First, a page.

As the European Union edges ever-closer to formally enacting the EU AI Act, attention is turning to how other jurisdictions will approach AI regulation.  In the UK, individual regulators will oversee the use of AI within their respective areas of competence. This blog post analyses the UK Competition and Markets Authority’s (“CMA”) proposed approach to AI regulation.

The UK Approach So Far: A Recap

Earlier this year, the UK Government confirmed that it will be adopting a sector-specific approach to AI regulation, where individual regulators use their existing regulatory powers to supervise the use of AI within their respective spheres. Consequently, in contrast with the EU’s AI Act, which introduces a new, overarching AI-specific legal regime for the bloc, UK regulators will instead be responsible for supervising the use of AI within their respective spheres. Regulators will be encouraged to introduce new requirements only if there is a clear lacuna in their current toolkit that can be filled with an effective and proportionate measure. The UK’s approach is therefore similar to that of the U.S.  While the upcoming UK General Election could result in a change in strategy, a recent parliamentary report has called for the new government to continue its current efforts in creating an AI regulatory framework.

The CMA’s AI Strategy

As one of the UK’s key regulators, the CMA has published its report outlining how it plans to approach AI regulation in accordance with UK Government policy. This supplements the CMA’s earlier summary report and detailed technical report on AI FM regulation, and Initial Report on AI Foundation Models from September 2023.

The CMA acknowledges the “genuinely transformative promise [of AI] for our societies and economies”, but flags that “without fair, open, and effective competition and strong consumer protection” the full potential of AI may not be realized in practice. The CMA is, therefore, focused on ensuring businesses can develop and deploy AI systems in a way that complies with existing competition and consumer protection law requirements.  In particular, the CMA has highlighted several practices and areas which it views as potentially detrimental to competition, such as the use of AI on choice architecture within websites (including personalization, default settings and framing).

To provide the necessary capability, the CMA has established a new Data, Technology and Analytics unit with over 80 employees, to work with the CMA’s preexisting Digital Markets Unit. Together these have established a ‘Technology Horizon Scanning Function’, which in December 2023 published its first report on trends in digital markets and how those might develop. The CMA is also contributing to the work of the Digital Regulation Cooperation Forum, a joint initiative by four UK regulators to coordinate on digital regulation.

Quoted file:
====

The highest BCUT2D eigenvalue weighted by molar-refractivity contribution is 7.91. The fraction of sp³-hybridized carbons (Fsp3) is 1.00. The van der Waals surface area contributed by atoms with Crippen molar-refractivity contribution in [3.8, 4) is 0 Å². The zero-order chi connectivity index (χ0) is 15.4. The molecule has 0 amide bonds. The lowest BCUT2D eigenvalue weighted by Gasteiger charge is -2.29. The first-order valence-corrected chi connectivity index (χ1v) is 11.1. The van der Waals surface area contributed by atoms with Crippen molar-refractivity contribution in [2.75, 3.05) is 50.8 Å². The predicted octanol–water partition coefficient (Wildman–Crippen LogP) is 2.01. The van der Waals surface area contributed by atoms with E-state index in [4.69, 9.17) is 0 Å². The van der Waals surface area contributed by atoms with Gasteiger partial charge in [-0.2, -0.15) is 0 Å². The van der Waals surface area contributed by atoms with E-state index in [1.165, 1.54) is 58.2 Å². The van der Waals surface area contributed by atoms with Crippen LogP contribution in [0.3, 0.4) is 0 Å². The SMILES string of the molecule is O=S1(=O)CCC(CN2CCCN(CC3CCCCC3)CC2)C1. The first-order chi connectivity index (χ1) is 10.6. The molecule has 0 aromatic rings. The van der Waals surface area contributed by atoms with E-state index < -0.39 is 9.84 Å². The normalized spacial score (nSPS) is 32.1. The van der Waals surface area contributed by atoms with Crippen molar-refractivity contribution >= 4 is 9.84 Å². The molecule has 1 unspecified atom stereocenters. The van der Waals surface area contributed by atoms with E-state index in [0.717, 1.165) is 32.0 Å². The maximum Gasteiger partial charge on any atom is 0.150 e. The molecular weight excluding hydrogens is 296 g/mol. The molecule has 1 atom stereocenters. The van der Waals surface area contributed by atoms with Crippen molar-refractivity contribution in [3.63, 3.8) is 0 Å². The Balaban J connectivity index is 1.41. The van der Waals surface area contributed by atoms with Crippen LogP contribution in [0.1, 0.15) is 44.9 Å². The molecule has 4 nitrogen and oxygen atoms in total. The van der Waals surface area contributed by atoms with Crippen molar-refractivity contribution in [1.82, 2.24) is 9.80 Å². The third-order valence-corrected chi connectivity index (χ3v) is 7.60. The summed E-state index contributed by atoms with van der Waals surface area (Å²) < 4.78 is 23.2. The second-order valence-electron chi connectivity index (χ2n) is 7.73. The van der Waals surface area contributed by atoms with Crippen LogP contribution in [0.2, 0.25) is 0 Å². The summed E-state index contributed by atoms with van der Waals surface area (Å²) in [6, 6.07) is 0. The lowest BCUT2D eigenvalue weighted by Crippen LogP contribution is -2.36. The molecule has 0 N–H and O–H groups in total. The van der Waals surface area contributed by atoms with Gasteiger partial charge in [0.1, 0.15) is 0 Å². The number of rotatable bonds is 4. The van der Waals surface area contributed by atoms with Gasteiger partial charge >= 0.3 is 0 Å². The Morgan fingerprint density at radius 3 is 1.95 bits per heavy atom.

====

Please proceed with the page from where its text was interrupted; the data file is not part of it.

In light of this increasing interest, businesses should ensure that any partnerships that they make with other businesses in the AI space are compliant with competition law.  That is especially a consideration where they relate to important inputs, involve businesses with strong positions in their respective areas, or involve foundation models (“FMs”, also known as general-purpose AI or “GPAI”) with leading capabilities. Businesses should also take care to assess whether any investments or third-party partnerships they enter into fall within scope of the UK merger control regime, or may otherwise attract the interest of the CMA. Businesses should finally consider actively engaging with the CMA as it continues to educate itself about AI.

Key AI Risks for the CMA

The CMA flags that AI has “significant scope” to pose risks for consumers. This includes exposing consumers to significant levels of false and/or misleading information (for example though subscription traps or fake advertising), as well as facilitating personalized pricing that may specifically target vulnerable consumer groups. The CMA further warns that consumer risks may be exacerbated where consumers have difficulties distinguishing between AI-generated vs. human-generated content, as this could lead to reductions in public confidence in AI where it inaccurately or misleadingly describes a particular good or service.

The CMA has also described in detail the potential risks from AI to otherwise competitive markets. This could come from the power of AI to underpin recommendations, or to affect what choices consumers are presented with. It could also arise from the bigger players establishing themselves as critical bottlenecks within this structure, for example by agreeing exclusive contracts with companies in different layers of the industry. The CMA also warns that, under current circumstances, companies that control critical inputs (for example, AI chip manufacturers) could restrict access to their products and technologies to shield themselves from future competition. Alternatively, it is concerned that producers of end-products or services could restrict public choice of AI products, by making their products compatible with only certain forms of AI technology.

The CMA also acknowledges that there is a layer of additional risk when it comes to FMs, or models that can perform a wide variety of tasks that have a specific magnitude of computing power and have high capabilities in certain high-risk areas. The CMA is not alone in trying to grapple with FM regulation; the UK Government AI policy paper, EU AI Act and U.S. AI Executive Order all contain additional requirements for these systems.

The CMA’s AI Principles for FMs

The CMA has published six principles that businesses across the FM value-chain should align themselves with, including examples of how the principles may be applied in practice:

  • Open Access: To ensure that AI developers can maintain access to critical inputs;